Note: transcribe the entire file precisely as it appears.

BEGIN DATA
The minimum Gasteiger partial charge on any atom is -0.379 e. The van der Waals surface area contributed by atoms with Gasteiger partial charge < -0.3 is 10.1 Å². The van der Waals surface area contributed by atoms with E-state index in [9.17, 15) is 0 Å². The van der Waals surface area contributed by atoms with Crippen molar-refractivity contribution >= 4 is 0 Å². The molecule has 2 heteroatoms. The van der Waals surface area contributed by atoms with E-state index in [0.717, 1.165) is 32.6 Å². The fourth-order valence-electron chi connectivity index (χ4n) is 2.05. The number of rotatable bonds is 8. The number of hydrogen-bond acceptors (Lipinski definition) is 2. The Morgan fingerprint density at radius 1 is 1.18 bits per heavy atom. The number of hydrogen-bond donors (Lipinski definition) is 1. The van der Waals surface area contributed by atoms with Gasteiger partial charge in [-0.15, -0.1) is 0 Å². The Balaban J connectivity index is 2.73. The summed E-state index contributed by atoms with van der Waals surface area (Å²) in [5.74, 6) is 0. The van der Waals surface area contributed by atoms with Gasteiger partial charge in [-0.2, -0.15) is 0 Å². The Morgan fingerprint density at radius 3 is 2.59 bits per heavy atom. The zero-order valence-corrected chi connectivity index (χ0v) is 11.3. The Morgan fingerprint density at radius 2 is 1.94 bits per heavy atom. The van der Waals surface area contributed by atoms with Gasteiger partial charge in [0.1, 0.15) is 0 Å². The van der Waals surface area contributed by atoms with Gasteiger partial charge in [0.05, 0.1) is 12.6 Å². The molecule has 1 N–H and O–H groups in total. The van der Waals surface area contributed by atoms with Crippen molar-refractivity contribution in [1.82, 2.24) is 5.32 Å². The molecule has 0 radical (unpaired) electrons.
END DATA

The minimum Gasteiger partial charge on any atom is -0.379 e. The van der Waals surface area contributed by atoms with Gasteiger partial charge < -0.3 is 10.1 Å². The van der Waals surface area contributed by atoms with E-state index in [9.17, 15) is 0 Å². The van der Waals surface area contributed by atoms with Crippen molar-refractivity contribution >= 4 is 0 Å². The molecule has 2 heteroatoms. The van der Waals surface area contributed by atoms with E-state index in [0.717, 1.165) is 32.6 Å². The fourth-order valence-electron chi connectivity index (χ4n) is 2.05. The number of rotatable bonds is 8. The number of hydrogen-bond acceptors (Lipinski definition) is 2. The Morgan fingerprint density at radius 1 is 1.18 bits per heavy atom. The number of hydrogen-bond donors (Lipinski definition) is 1. The van der Waals surface area contributed by atoms with Gasteiger partial charge in [-0.15, -0.1) is 0 Å². The Balaban J connectivity index is 2.73. The summed E-state index contributed by atoms with van der Waals surface area (Å²) in [5.74, 6) is 0. The van der Waals surface area contributed by atoms with Gasteiger partial charge in [-0.2, -0.15) is 0 Å². The Morgan fingerprint density at radius 3 is 2.59 bits per heavy atom. The zero-order valence-corrected chi connectivity index (χ0v) is 11.3. The Morgan fingerprint density at radius 2 is 1.94 bits per heavy atom. The van der Waals surface area contributed by atoms with Gasteiger partial charge in [0.1, 0.15) is 0 Å². The van der Waals surface area contributed by atoms with Gasteiger partial charge in [0.05, 0.1) is 12.6 Å². The molecule has 1 N–H and O–H groups in total. The van der Waals surface area contributed by atoms with Crippen molar-refractivity contribution in [1.82, 2.24) is 5.32 Å². The molecule has 0 radical (unpaired) electrons.